By Seamus Gallivan
The “Million Dollar Quartet” is arguably the greatest and shortest-lived supergroup in the history of music. An impromptu jam session on December 4th, 1956, at Sun Record Studios in Memphis between Johnny Cash, Jerry Lee Lewis, Carl Perkins, and Elvis Presley, the group cut a bunch of songs for fun – whether or not Cash even performed is in doubt – and perhaps most importantly to history, Sun owner Sam Phillips seized the opportunity for some publicity and called the press over to capture what will forever stand as one of the most iconic photos in music. Taken by Leo Soroca, the photo is in fact much more famous than the recordings.
Further capturing the moment in the form of a hit Broadway musical, Million Dollar Quartet has hit the road this fall, currently at Shea’s Performing Arts Center through Sunday in the fourth stop of a coast-to-coast tour. The cast performed a lunchtime set today at Pearl Street Grill & Brewery including classics such as “Folsom Prison Blues,” “Hound Dog,” and “Brown Eyed Handsome Man,” after which three of the main characters – Martin Kaye (Lewis), Derek Keeling (Cash), and Cody Slaughter (Presley) – sat down to talk shop.
Does it seem surreal at all to do a running show based on a one-time gathering?
Derek Keeling (Johnny Cash): Absolutely, but that’s what’s so cool about it – it only happened once, and it’ll never happen again, so the only way it exists in the present is in our show. It’s kinda cool for people to see what it might’ve been like – we don’t blow it up any more than what it was.
Martin Kaye (Jerry Lee Lewis): People have said after seeing this show that they feel like they were there; what it would have been like to be a fly on the wall in that studio. We don’t turn it into something that it wasn’t – the majority of the show is a jam session. To be able to do that, and kind of be these people who really lived this and had such an impact on the world of music is immense.
Cody Slaughter (Elvis Presley): What I think this represents above everything is that this is where this music came from; these guys were the kings.
Keeling: You’re being there when rock n’ roll was born – it’s the Garden of Eden of rock n’ roll.
Kaye: I love that! Get that. I just got that right now, I’m gonna use that.
Keeling: That’s the Johnny Cash way of looking at things.
As an actor, is it more or less of a challenge to take on these larger-than-life characters that are already well-defined, as opposed to one more obscure?
Slaughter: For me, it is – you gotta really represent the best interpretation of that person that everyone knows.
Kaye: It is a challenge. We know that people have an image in their minds of what they’re like. But what they don’t necessarily know they’re like is in the social context, the jam session – here, they get to see how these people would interact with each other in a way they wouldn’t see on normal basis. We’re not impersonating – that’s a big thing. People have said that this captures their essence, and that feels great. They were real, and we’ve gotta be true to who they are.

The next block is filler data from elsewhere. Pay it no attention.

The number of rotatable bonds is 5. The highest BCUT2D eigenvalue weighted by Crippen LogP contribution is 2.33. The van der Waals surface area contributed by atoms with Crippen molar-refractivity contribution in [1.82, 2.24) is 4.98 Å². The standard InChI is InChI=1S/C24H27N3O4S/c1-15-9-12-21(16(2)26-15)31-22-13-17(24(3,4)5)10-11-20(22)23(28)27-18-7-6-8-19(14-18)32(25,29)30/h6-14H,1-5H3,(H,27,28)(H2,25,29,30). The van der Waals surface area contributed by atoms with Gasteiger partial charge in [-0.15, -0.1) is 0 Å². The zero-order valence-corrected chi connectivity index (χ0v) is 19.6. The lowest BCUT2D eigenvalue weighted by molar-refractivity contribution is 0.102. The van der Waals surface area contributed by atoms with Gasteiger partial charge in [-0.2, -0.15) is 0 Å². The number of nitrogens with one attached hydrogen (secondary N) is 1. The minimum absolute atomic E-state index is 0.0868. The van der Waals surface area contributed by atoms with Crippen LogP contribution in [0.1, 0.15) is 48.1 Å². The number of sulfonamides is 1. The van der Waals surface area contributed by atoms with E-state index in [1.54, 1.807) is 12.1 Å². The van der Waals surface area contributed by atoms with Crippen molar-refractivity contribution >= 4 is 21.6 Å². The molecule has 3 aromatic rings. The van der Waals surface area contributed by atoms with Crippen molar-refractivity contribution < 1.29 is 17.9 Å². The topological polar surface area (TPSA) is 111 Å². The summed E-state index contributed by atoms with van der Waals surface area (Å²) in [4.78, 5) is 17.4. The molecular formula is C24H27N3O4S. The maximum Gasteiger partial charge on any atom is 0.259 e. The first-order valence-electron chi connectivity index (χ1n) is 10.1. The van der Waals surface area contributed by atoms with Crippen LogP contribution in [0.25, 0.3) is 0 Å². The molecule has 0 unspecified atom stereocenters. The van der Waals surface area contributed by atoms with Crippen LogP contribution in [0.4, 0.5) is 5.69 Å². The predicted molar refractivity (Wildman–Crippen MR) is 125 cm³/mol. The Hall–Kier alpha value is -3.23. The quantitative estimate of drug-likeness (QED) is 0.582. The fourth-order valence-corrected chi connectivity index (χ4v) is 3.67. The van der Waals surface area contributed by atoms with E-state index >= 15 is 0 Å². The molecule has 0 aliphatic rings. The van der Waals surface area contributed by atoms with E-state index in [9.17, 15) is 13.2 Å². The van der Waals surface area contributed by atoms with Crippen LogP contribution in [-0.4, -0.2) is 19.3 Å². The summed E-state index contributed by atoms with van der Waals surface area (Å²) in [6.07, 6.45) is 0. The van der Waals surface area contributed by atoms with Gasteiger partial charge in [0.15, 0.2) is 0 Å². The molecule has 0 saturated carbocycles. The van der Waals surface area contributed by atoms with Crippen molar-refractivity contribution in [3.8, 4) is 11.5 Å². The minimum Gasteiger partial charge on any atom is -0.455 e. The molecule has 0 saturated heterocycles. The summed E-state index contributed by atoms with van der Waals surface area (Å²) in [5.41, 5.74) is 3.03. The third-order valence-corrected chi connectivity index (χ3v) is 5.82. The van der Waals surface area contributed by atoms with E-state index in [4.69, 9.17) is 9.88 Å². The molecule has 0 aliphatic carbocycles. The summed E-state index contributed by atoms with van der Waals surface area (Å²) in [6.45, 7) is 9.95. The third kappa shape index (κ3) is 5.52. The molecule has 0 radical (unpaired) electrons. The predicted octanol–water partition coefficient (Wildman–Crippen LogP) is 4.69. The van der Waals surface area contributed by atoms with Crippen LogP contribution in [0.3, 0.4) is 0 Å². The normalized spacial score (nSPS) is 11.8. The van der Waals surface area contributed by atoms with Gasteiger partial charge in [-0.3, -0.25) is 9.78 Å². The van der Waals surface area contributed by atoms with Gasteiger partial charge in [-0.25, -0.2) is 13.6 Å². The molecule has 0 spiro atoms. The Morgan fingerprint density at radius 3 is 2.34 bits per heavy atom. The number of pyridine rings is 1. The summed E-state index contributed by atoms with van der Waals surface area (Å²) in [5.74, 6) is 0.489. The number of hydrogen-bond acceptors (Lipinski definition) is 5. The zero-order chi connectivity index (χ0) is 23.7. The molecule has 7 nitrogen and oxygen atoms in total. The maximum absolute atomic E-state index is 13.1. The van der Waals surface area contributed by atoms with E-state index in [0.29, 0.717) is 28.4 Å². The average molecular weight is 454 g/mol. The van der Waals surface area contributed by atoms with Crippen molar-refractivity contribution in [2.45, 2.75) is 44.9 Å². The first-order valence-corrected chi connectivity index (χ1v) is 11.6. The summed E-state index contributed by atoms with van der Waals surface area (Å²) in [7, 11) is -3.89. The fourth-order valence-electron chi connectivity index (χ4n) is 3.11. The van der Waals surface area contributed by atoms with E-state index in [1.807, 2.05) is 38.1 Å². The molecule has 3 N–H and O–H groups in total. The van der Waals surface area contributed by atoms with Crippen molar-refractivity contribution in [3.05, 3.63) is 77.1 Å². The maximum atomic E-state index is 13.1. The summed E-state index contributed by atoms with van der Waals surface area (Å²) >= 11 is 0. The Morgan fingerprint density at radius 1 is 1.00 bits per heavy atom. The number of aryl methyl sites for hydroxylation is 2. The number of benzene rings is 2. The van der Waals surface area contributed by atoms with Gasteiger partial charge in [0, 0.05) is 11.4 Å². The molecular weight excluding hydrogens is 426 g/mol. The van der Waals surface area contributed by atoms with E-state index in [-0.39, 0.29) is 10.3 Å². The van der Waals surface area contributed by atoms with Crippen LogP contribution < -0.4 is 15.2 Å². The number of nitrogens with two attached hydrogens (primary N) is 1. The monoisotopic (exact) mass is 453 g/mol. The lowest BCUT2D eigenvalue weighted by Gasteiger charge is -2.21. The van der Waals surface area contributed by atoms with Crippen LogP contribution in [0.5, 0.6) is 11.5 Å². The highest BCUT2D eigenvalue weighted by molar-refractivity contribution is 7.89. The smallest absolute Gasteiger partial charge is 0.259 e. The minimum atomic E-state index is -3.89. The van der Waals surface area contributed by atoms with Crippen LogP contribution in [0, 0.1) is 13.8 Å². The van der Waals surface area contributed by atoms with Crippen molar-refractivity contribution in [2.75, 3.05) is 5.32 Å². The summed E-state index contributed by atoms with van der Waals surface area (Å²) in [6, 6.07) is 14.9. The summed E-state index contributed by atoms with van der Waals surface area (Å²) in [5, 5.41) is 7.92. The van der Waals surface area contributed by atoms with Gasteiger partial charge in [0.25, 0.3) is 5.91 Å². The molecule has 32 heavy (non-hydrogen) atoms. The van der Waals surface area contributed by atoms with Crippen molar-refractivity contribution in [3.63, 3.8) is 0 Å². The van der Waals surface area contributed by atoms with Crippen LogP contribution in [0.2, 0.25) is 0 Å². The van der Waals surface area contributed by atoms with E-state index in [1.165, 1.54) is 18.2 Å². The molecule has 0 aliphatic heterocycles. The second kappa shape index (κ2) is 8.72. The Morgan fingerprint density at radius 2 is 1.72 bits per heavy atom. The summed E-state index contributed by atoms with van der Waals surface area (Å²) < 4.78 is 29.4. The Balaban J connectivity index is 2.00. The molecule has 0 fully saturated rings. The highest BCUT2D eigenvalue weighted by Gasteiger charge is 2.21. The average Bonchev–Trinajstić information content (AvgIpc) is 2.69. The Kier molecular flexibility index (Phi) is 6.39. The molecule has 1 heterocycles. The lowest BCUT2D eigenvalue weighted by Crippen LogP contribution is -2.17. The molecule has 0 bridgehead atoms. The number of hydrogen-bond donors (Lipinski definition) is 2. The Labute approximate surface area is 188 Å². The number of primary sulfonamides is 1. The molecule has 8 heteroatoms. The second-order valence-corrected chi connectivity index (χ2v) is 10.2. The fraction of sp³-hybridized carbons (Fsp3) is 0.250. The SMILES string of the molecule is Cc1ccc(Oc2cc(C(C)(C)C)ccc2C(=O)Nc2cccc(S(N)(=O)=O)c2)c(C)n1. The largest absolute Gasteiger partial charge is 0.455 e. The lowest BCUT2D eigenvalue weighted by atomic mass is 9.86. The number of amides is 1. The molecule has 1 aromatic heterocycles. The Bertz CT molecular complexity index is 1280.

Keeling: It’s a different challenge for each of us. Cash and Elvis are probably the most iconic as people; Jerry is more iconic as a musician; and the Carl Perkins challenge is introducing people to his influence on all these musicians and the entire industry. It’s interesting in that we all have different burdens to take on with each role.
Kaye: As Lee, who plays Carl, says, he actually has the most freedom – no one knows what he’s like, so he can portray him how he wants.
Slaughter: Everyone who’s into this music knows Carl as a musician, but not in everyday life. And for those who don’t know him at all, and the end of the show, they come out and say, “He’s badass!”
Again, considering how much is known about these characters, what is for you the most surprising and/or unexpected element of the production?
Slaughter: How real it is. It’s not at all fake – we’re not running around singing lines.
Keeling: It’s not like a musical – this is a play with rock n’ roll in it. We do the songs as originally intended. We don’t try to mess these songs up for the purpose of moving the plot along.
Slaughter: And we’re all playing the instruments, which is why I say it’s so real – what you see is what you get.
Kaye: That’s a misconception that a lot of people ask us, “Really, you’re playing?” Everything you see is what you hear. That’s surprising for me, because they can see that we’re playing, but I guess can’t connect.
How has your work with these artists and songs informed your own music?
Kaye: Oh yeah, it definitely has. For example, I wrote this song recently, about a year ago, which was based on an Oasis-Beatles kind of theme, but since I’ve been doing this show, I’ve started putting riffs I’ve learned from this show into it. It’s changing the way I play and write, and gives it new life.
Keeling: I’m currently working on a Cash-inspired album, working on songs in the vein of Johnny Cash, and I’m hoping to get it done by the time we get to Memphis – I want to record it in Memphis; do it live with some of the guys in the show.
How does Shea’s compare to the theaters you’ve performed in across the country?
Kaye: It’s amazing. This is digressing a bit, but while we have that inconsistency in traveling, the place where we feel most at home stage – personally, when I walk onto the stage, that’s when I feel at home. After all the hotels and all that, it’s surreal to go onstage and feel, “This is the thing; this is the place.”
This theater, Shea’s, it’s so ornate, and the biggest one yet of the cities we’ve toured in so far – Cleveland, Rochester, Pittsburgh. I was saying before – I feel like we should be doing Phantom of the Opera here.